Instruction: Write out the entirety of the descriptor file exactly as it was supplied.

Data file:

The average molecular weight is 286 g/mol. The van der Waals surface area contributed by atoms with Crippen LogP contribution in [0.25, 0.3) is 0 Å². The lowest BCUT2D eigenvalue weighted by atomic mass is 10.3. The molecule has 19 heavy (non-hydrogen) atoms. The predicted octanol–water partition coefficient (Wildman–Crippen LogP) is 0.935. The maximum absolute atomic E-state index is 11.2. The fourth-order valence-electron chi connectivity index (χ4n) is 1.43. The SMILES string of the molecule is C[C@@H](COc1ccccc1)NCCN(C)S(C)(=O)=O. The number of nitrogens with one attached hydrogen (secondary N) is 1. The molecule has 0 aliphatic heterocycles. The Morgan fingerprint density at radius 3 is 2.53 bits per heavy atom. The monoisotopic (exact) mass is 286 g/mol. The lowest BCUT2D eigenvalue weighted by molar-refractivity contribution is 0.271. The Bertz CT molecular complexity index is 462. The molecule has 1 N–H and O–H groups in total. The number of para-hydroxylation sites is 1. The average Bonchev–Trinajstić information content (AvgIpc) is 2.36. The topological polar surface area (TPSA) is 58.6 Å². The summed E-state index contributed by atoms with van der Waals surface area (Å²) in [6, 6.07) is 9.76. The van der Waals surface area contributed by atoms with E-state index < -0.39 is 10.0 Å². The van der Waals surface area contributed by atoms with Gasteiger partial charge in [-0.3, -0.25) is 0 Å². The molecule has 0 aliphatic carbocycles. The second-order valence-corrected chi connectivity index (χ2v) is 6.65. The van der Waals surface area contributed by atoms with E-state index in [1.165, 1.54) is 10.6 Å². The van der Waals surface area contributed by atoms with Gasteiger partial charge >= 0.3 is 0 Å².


The average molecular weight is 286 g/mol. The van der Waals surface area contributed by atoms with Crippen LogP contribution in [0.25, 0.3) is 0 Å². The lowest BCUT2D eigenvalue weighted by atomic mass is 10.3. The molecule has 19 heavy (non-hydrogen) atoms. The predicted octanol–water partition coefficient (Wildman–Crippen LogP) is 0.935. The maximum absolute atomic E-state index is 11.2. The fourth-order valence-electron chi connectivity index (χ4n) is 1.43. The SMILES string of the molecule is C[C@@H](COc1ccccc1)NCCN(C)S(C)(=O)=O. The number of nitrogens with one attached hydrogen (secondary N) is 1. The molecule has 0 aliphatic heterocycles. The Morgan fingerprint density at radius 3 is 2.53 bits per heavy atom. The monoisotopic (exact) mass is 286 g/mol. The lowest BCUT2D eigenvalue weighted by molar-refractivity contribution is 0.271. The Bertz CT molecular complexity index is 462. The molecule has 1 N–H and O–H groups in total. The number of para-hydroxylation sites is 1. The average Bonchev–Trinajstić information content (AvgIpc) is 2.36. The topological polar surface area (TPSA) is 58.6 Å². The summed E-state index contributed by atoms with van der Waals surface area (Å²) in [6, 6.07) is 9.76. The van der Waals surface area contributed by atoms with E-state index < -0.39 is 10.0 Å². The van der Waals surface area contributed by atoms with Gasteiger partial charge in [-0.3, -0.25) is 0 Å². The molecule has 0 aliphatic carbocycles. The second-order valence-corrected chi connectivity index (χ2v) is 6.65. The van der Waals surface area contributed by atoms with E-state index in [1.165, 1.54) is 10.6 Å². The van der Waals surface area contributed by atoms with Gasteiger partial charge >= 0.3 is 0 Å².